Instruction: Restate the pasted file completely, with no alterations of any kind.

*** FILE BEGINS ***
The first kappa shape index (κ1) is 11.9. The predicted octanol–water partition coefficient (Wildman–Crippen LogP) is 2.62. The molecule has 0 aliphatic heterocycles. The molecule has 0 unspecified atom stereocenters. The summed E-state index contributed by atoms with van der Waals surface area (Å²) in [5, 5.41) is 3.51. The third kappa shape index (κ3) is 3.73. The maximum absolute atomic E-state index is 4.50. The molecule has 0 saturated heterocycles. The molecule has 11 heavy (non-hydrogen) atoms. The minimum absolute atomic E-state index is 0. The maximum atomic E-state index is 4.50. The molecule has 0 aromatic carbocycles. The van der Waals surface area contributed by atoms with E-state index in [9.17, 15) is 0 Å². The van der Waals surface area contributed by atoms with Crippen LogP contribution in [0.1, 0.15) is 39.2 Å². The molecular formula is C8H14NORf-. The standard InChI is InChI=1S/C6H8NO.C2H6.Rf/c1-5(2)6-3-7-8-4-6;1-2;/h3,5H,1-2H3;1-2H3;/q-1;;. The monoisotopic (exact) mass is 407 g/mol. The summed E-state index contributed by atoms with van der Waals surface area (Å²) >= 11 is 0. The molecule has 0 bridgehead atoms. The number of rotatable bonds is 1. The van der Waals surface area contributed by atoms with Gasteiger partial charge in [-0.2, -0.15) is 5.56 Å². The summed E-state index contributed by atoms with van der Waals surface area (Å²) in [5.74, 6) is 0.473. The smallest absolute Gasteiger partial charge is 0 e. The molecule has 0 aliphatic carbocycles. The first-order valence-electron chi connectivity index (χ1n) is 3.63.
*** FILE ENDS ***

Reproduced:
The first kappa shape index (κ1) is 11.9. The predicted octanol–water partition coefficient (Wildman–Crippen LogP) is 2.62. The molecule has 0 aliphatic heterocycles. The molecule has 0 unspecified atom stereocenters. The summed E-state index contributed by atoms with van der Waals surface area (Å²) in [5, 5.41) is 3.51. The third kappa shape index (κ3) is 3.73. The maximum absolute atomic E-state index is 4.50. The molecule has 0 saturated heterocycles. The molecule has 11 heavy (non-hydrogen) atoms. The minimum absolute atomic E-state index is 0. The maximum atomic E-state index is 4.50. The molecule has 0 aromatic carbocycles. The van der Waals surface area contributed by atoms with E-state index in [9.17, 15) is 0 Å². The van der Waals surface area contributed by atoms with Crippen LogP contribution in [0.1, 0.15) is 39.2 Å². The molecular formula is C8H14NORf-. The standard InChI is InChI=1S/C6H8NO.C2H6.Rf/c1-5(2)6-3-7-8-4-6;1-2;/h3,5H,1-2H3;1-2H3;/q-1;;. The monoisotopic (exact) mass is 407 g/mol. The summed E-state index contributed by atoms with van der Waals surface area (Å²) >= 11 is 0. The molecule has 0 bridgehead atoms. The number of rotatable bonds is 1. The van der Waals surface area contributed by atoms with Gasteiger partial charge in [-0.2, -0.15) is 5.56 Å². The summed E-state index contributed by atoms with van der Waals surface area (Å²) in [5.74, 6) is 0.473. The smallest absolute Gasteiger partial charge is 0 e. The molecule has 0 aliphatic carbocycles. The first-order valence-electron chi connectivity index (χ1n) is 3.63.